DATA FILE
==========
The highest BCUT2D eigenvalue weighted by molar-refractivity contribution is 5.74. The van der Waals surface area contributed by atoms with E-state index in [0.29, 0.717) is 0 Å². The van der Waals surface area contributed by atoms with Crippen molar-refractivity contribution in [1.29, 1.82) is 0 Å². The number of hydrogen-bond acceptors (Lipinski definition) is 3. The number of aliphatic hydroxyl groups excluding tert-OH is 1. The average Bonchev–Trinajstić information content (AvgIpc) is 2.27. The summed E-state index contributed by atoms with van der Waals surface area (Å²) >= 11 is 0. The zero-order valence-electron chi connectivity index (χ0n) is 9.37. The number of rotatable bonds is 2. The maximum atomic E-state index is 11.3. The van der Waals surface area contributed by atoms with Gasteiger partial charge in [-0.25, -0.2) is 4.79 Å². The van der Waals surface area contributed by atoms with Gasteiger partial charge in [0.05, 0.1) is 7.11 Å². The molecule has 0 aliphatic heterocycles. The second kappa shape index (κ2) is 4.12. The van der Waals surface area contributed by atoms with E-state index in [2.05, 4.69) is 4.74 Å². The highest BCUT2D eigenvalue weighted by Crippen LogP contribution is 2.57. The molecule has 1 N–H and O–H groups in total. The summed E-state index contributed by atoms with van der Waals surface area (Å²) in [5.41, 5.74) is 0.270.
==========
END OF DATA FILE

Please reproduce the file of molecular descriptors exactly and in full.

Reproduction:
The highest BCUT2D eigenvalue weighted by molar-refractivity contribution is 5.74. The van der Waals surface area contributed by atoms with E-state index in [0.29, 0.717) is 0 Å². The van der Waals surface area contributed by atoms with Crippen molar-refractivity contribution in [1.29, 1.82) is 0 Å². The number of hydrogen-bond acceptors (Lipinski definition) is 3. The number of aliphatic hydroxyl groups excluding tert-OH is 1. The average Bonchev–Trinajstić information content (AvgIpc) is 2.27. The summed E-state index contributed by atoms with van der Waals surface area (Å²) >= 11 is 0. The zero-order valence-electron chi connectivity index (χ0n) is 9.37. The number of rotatable bonds is 2. The maximum atomic E-state index is 11.3. The van der Waals surface area contributed by atoms with Gasteiger partial charge in [-0.25, -0.2) is 4.79 Å². The van der Waals surface area contributed by atoms with Gasteiger partial charge in [0.05, 0.1) is 7.11 Å². The molecule has 0 aliphatic heterocycles. The second kappa shape index (κ2) is 4.12. The van der Waals surface area contributed by atoms with E-state index in [2.05, 4.69) is 4.74 Å². The highest BCUT2D eigenvalue weighted by Crippen LogP contribution is 2.57. The molecule has 1 N–H and O–H groups in total. The summed E-state index contributed by atoms with van der Waals surface area (Å²) in [5.41, 5.74) is 0.270.